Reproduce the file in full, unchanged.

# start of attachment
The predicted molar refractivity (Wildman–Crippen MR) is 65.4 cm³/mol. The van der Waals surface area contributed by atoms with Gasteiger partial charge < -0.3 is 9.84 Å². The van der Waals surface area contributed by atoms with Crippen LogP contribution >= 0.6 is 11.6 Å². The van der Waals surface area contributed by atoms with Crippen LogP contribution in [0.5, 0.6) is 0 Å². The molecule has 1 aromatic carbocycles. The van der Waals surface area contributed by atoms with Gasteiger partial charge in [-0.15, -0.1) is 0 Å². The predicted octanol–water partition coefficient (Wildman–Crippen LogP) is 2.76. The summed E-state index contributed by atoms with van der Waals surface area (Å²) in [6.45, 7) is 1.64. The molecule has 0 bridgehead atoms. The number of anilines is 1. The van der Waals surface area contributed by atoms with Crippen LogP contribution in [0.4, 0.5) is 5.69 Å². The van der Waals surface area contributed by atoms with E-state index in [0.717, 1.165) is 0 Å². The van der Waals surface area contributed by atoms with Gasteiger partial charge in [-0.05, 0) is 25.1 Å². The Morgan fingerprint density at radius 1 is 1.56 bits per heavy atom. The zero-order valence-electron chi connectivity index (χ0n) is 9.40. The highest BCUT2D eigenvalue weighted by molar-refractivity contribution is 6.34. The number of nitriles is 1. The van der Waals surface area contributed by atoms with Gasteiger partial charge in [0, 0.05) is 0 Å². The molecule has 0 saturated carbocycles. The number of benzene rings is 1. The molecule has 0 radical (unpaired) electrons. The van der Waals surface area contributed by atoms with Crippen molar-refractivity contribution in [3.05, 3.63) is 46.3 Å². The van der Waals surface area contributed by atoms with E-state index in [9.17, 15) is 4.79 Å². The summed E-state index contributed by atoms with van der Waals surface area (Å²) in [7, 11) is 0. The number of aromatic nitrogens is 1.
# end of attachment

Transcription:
The predicted molar refractivity (Wildman–Crippen MR) is 65.4 cm³/mol. The van der Waals surface area contributed by atoms with Gasteiger partial charge < -0.3 is 9.84 Å². The van der Waals surface area contributed by atoms with Crippen LogP contribution >= 0.6 is 11.6 Å². The van der Waals surface area contributed by atoms with Crippen LogP contribution in [0.5, 0.6) is 0 Å². The molecule has 1 aromatic carbocycles. The van der Waals surface area contributed by atoms with Gasteiger partial charge in [-0.15, -0.1) is 0 Å². The predicted octanol–water partition coefficient (Wildman–Crippen LogP) is 2.76. The summed E-state index contributed by atoms with van der Waals surface area (Å²) in [6.45, 7) is 1.64. The molecule has 0 bridgehead atoms. The number of anilines is 1. The van der Waals surface area contributed by atoms with Crippen LogP contribution in [0.4, 0.5) is 5.69 Å². The van der Waals surface area contributed by atoms with E-state index in [0.717, 1.165) is 0 Å². The van der Waals surface area contributed by atoms with Gasteiger partial charge in [-0.05, 0) is 25.1 Å². The Morgan fingerprint density at radius 1 is 1.56 bits per heavy atom. The zero-order valence-electron chi connectivity index (χ0n) is 9.40. The highest BCUT2D eigenvalue weighted by molar-refractivity contribution is 6.34. The number of nitriles is 1. The van der Waals surface area contributed by atoms with Gasteiger partial charge in [0, 0.05) is 0 Å². The molecule has 0 saturated carbocycles. The number of benzene rings is 1. The molecule has 0 radical (unpaired) electrons. The van der Waals surface area contributed by atoms with Crippen molar-refractivity contribution in [3.05, 3.63) is 46.3 Å². The van der Waals surface area contributed by atoms with E-state index in [9.17, 15) is 4.79 Å². The summed E-state index contributed by atoms with van der Waals surface area (Å²) in [7, 11) is 0. The number of aromatic nitrogens is 1.